Delhi Jal Board (DJB) in India has prepared a digital map of the 9000-km — and still expanding — water pipelines of the Capital with the help of the GIS system. All the information is now available at the click of a mouse. Each pipe’s diameter and length and the population of the area it’s supplying is now available at a glance. The map means knowledge without which the DJB has been groping in the dark whether it’s leakages, supply demands or other things.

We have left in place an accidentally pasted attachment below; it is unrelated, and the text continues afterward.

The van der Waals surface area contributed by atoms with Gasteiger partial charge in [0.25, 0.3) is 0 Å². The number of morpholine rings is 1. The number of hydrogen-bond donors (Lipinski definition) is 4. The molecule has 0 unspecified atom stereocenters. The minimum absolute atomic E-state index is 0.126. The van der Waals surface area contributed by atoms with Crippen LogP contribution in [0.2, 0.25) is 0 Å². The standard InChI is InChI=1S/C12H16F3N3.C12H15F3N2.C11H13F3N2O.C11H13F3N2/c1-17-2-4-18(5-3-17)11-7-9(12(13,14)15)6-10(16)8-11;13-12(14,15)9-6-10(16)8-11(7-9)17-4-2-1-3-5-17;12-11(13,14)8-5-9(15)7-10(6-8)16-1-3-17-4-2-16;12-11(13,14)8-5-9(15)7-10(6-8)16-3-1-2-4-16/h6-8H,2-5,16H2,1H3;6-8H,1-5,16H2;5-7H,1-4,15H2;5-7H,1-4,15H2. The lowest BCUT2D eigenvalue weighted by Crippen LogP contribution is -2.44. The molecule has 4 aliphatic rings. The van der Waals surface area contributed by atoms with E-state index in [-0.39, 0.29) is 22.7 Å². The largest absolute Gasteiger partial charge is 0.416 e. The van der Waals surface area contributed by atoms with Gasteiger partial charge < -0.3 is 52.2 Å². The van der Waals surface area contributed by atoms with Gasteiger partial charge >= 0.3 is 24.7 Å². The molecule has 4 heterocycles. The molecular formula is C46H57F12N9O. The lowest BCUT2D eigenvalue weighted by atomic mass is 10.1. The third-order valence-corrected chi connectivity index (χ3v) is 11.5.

Everything will be there at a glance and the system would become easier to control. Leakages, water levels and similar data would be easier to have with the map. The DJB is all set to have a complete digital map of its sewer lines too, soon. Over 50 per cent of the sewer lines have been mapped. The GIS map of the water lines, prepared with the assistance of the National Informatics Centre — took three years to complete. The NIC wound up the project early this year. The mapping of the 6000-km sewer lines is expected to be completed by early next year. The NIC’s role has been kept to the minimum with the DJB working on its own using the base map provided by NIC. Of the 6000 km of pipes, over 91 kms are the oldest in the Capital, having been laid as early as in 1936 by the British.